Bernd took in Ravens to study them at close proximity, raising many from when they were young and conducting a variety of studies from behavioural to raven culture.

My favourite snippit in the book was when he learnt that Ravens would often mimic just about anything:
"...in early June in Olympic National Park, he distinctly hears, 'Three, Two, One, Bcccchhhhhh', the sequence repeated at least three times.  He wrote to me saying ' It sounded so realistic that i looked around for the speaker and even called 'Who's there?'.  It turned out that speaker was a raven, perched on a nearby snag.  Park rangers had conducted avalanch control the previous week and apparently the raven had heard and been impressed."
Photo from: christophermartinphotography.com
There were so many little projects in this book that were conducted with Ravens that I found to be so, so interesting.  The ones that most intrigued me were ones that dealt with the birds social behaviour.  Ravens have an interesting way of placing dominance among themselves in a group, which allows them to be loud, reproduce, big, while others who are less dominate are quiet, heads are often low, and although they may have a partner, may not reproduce.  Once this dominate bird is removed, the other may suddenly have the same attributes the dominate one had.  If that makes sense!

The second is their ability to remember individuals.  This is both creepy and amazing!  Ravens treat individual ravens differently, almost seeming like they form an opinion on them.  Ravens not only see individuals within their own species but also within humans, carnivores, and just about anything else that moves.  So next time you go shooing one away...just remember..it knows who you are! Haha.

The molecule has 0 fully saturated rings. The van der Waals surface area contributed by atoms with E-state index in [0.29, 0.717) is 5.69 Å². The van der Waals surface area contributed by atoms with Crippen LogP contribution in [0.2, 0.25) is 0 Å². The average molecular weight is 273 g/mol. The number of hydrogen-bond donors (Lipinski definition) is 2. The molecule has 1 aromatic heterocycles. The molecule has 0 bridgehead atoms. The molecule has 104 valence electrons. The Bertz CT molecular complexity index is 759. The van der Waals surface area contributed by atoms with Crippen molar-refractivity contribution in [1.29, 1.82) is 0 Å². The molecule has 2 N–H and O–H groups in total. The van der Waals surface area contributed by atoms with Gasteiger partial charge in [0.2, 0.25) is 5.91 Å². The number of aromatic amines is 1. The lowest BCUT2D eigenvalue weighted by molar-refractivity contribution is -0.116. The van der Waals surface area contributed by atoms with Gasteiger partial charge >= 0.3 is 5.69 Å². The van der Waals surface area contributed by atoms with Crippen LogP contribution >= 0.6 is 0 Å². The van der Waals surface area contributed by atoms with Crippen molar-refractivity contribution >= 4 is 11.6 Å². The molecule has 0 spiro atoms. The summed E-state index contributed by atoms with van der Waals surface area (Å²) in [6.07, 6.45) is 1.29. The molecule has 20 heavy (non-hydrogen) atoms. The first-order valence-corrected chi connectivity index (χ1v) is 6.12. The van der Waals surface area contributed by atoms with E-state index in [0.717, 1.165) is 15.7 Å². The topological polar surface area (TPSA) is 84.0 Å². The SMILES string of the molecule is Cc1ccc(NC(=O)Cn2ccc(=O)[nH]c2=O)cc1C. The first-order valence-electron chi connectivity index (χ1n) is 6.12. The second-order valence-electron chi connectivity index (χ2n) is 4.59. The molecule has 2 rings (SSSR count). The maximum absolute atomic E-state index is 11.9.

Anyone who's got some time on their hands, loves to learn about birds, and has an interest in reading about a guys research...this is definitely a book for you!

Wednesday, July 10, 2013

Cliff Swallows

So I finally moved and am (slightly) organized and settled into a new place.  Which means, I can actually catch up on about 2 weeks of writing!  *yay*

This one will be short and sweet!  I went to Woodbine beach a while back to take in a little bit of sun!  I  remember before having seen Cliff Swallows nesting there, so naturally I also wanted to check up on them.  This time I brought my camera in hopes of snapping a few photos, a few of which I wanted to share with you below!

Many people started to stop where I was standing to see what I was looking at.  It was sweet chatting with a few of them who were curious about what kind of bird it was. One mother even ran to get her kids to look at the birds!  They then started to ask me questions about them, what they eat, how they make their nests, and luckily...I was actually able to answer them!

Happy Birding!
Cliff Swallow in it's nest
Taking flight
Hanging out

Cliff Swallow peering over

Thursday, July 4, 2013

Goose banding!

I have so much to catch up on from the last little bit!  I apologize that work and applying to jobs/house hunting/exploring Toronto has pretty much taken the best of me!

I was able to go out into the field again the other week with my coworker Lauren to go Goose Banding!!  I had done goose banding before but never got to go right into the pen, boy was it intense!

All waiting to be banded!
 For those who don't know, Canada geese are yearly banded by the Canadian Wildlife Service. This entails rounding the geese up who are flightless (geese shed their flight feathers and are unable to fly for a period of time) and then place a metal band (almost like a bracelet) around their leg.  The number on their bracelet becomes their identifier.

Newly banded gosling running for freedom!
This number help biologists learn many things such as:
- when geese breed do they stay near where they were born or do they move to another location?
-do these geese migrate or stick around in the winter and summer ( are they permanent residents or just passing through)
- where were these geese killed when shot by hunter ( hunters call in tags when shooting a banded goose or duck). 
- how old are geese living to

We went out with two of the Waterfowl biologists at CWS and surveyed a large area of central-eastern Ontario. The day began driving around until you spot geese, rounding them up while another sets up the holding pen, keeping them as calm as possible, and one by one banding the adults and babies (or collecting data on those who are already banded).